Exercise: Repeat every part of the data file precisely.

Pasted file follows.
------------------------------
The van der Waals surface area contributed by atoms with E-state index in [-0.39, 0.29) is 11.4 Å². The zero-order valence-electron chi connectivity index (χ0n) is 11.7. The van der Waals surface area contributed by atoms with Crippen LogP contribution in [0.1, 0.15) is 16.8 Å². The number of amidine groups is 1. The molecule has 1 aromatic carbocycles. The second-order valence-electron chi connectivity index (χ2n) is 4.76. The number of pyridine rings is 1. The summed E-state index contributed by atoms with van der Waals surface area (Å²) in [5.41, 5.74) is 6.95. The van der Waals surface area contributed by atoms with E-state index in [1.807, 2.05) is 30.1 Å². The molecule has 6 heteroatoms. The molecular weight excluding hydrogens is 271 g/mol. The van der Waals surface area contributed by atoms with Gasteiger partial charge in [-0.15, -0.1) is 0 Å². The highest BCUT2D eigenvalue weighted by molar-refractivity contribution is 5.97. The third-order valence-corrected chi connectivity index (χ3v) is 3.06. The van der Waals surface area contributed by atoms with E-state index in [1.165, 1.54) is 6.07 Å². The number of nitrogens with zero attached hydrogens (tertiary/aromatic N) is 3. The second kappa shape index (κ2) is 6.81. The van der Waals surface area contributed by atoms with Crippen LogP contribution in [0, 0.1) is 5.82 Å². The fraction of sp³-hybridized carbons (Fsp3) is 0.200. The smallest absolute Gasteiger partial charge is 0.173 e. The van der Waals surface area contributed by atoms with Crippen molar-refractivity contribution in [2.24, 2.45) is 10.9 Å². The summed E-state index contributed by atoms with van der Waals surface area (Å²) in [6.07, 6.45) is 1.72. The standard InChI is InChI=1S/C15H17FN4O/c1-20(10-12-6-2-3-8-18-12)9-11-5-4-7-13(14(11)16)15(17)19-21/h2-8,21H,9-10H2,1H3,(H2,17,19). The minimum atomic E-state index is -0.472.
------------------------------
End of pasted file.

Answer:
The van der Waals surface area contributed by atoms with E-state index in [-0.39, 0.29) is 11.4 Å². The zero-order valence-electron chi connectivity index (χ0n) is 11.7. The van der Waals surface area contributed by atoms with Crippen LogP contribution in [0.1, 0.15) is 16.8 Å². The number of amidine groups is 1. The molecule has 1 aromatic carbocycles. The second-order valence-electron chi connectivity index (χ2n) is 4.76. The number of pyridine rings is 1. The summed E-state index contributed by atoms with van der Waals surface area (Å²) in [5.41, 5.74) is 6.95. The van der Waals surface area contributed by atoms with E-state index in [1.807, 2.05) is 30.1 Å². The molecule has 6 heteroatoms. The molecular weight excluding hydrogens is 271 g/mol. The van der Waals surface area contributed by atoms with Gasteiger partial charge in [-0.15, -0.1) is 0 Å². The highest BCUT2D eigenvalue weighted by molar-refractivity contribution is 5.97. The third-order valence-corrected chi connectivity index (χ3v) is 3.06. The van der Waals surface area contributed by atoms with E-state index in [1.165, 1.54) is 6.07 Å². The number of nitrogens with zero attached hydrogens (tertiary/aromatic N) is 3. The second kappa shape index (κ2) is 6.81. The van der Waals surface area contributed by atoms with Crippen LogP contribution in [0, 0.1) is 5.82 Å². The fraction of sp³-hybridized carbons (Fsp3) is 0.200. The smallest absolute Gasteiger partial charge is 0.173 e. The van der Waals surface area contributed by atoms with Crippen molar-refractivity contribution in [2.24, 2.45) is 10.9 Å². The summed E-state index contributed by atoms with van der Waals surface area (Å²) in [6.07, 6.45) is 1.72. The standard InChI is InChI=1S/C15H17FN4O/c1-20(10-12-6-2-3-8-18-12)9-11-5-4-7-13(14(11)16)15(17)19-21/h2-8,21H,9-10H2,1H3,(H2,17,19). The minimum atomic E-state index is -0.472.